Washington, D.C.'s Saltman/Knowles Quintet (four-fifths of whom were once four-sixths of Soulservice) have staked everything on making tuneful, singable jazz. That's made clear in the liner notes of It's About the Melody
. After a list of "Things we like that includes everything from Borat to sweet potatoes to Billy Strayhorn, their dislikes contain but one entry: "Music without melodies.
Little wonder, with melodic gifts like those of bassist Mark Saltman and pianist William Knowleswho met while studying composition in college. They're as good as their word, too: It's About the Melody is stocked to capacity with beautiful, and beautifully constructed, original songs, as lovingly played as they are crafted. The music's core is the unquestionable chemistry of the Soulservice alumni (Saltman, Knowles, saxophonist Charles Langford, and drummer Mark Prince), but its active ingredient is the crisp, clear-as-a-bell voice of Lori Williams. She almost effortlessly glidesone might even say floatsthrough the tunes which, like all great songs, are easy to sing but almost impossible to sing well.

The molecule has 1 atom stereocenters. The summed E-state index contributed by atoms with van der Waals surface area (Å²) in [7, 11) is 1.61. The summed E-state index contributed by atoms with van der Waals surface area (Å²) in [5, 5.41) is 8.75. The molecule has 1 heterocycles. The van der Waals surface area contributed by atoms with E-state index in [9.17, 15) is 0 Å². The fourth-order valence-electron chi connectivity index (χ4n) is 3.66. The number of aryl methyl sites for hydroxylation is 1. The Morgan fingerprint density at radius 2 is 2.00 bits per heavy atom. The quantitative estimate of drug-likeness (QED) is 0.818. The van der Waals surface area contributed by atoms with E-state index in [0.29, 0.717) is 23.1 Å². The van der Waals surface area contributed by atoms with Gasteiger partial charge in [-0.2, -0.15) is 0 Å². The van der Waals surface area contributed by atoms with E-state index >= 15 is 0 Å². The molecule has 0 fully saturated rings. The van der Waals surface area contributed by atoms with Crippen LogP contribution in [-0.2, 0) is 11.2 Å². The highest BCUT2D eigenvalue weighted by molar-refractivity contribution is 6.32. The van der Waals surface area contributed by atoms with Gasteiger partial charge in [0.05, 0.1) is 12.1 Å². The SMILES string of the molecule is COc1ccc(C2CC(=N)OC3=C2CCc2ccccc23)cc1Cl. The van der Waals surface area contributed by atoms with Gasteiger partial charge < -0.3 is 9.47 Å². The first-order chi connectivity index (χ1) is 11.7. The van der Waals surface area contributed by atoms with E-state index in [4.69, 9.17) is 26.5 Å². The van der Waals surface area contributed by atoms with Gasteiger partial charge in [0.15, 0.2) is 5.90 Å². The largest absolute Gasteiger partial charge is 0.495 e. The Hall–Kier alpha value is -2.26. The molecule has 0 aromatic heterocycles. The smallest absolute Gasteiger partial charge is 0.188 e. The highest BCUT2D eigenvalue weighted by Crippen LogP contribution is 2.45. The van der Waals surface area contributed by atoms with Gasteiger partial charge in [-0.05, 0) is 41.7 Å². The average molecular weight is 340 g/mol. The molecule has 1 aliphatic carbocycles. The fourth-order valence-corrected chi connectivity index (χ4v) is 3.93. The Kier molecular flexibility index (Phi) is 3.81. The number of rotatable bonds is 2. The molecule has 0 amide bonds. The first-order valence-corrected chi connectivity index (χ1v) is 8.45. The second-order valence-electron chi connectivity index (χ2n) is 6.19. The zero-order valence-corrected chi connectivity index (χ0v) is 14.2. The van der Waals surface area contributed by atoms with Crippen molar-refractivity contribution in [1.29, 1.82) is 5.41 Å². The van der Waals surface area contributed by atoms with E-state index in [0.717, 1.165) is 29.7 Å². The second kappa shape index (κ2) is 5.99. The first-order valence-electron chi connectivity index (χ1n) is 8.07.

As if to prove the CD title's point, though, every other element in the quintet's music is downgraded to serve at the pleasure of the melodies. No complicated harmonic somersaults, for example. The changes on It's About the Melody are natural and intuitive, even on showoff-y numbers like the speedy "The Joke's On Me and the scat-fest "Freetime. The rhythms, too, are conventional, waltzing or swinging easy, usually with a touch of bossa.
The problem, if it be one, is that de-emphasizing these components effectively dissipates themwhich can make the music, dulcet though it is, rather toothless. The musicians affirm that quality. Though the ensemble is immaculate, the solos (mostly traded by Knowles and Langford) are shaky, lapsing at times into all-too-safe territory. Williams is anything but safe, but she has that Ella Fitzgerald/Jane Monheit foible of sounding so happy to sing that she can't quite sell the ballads, either teary ("Love Echoes ) or introspective ("My Secret Lullaby ).
Of all the flaws jazz can have, however, joy is the hardest to complain about; the solo sins on It's About the Melody are weightier, but forgivable when committed in the service of such high-caliber tunes. Frankly, every solo on the disc could be written, and who could bring themselves to care? As long the melodies stay alive, killing them, says the Saltman/Knowles Quintet, is the single most unlikable thing there is.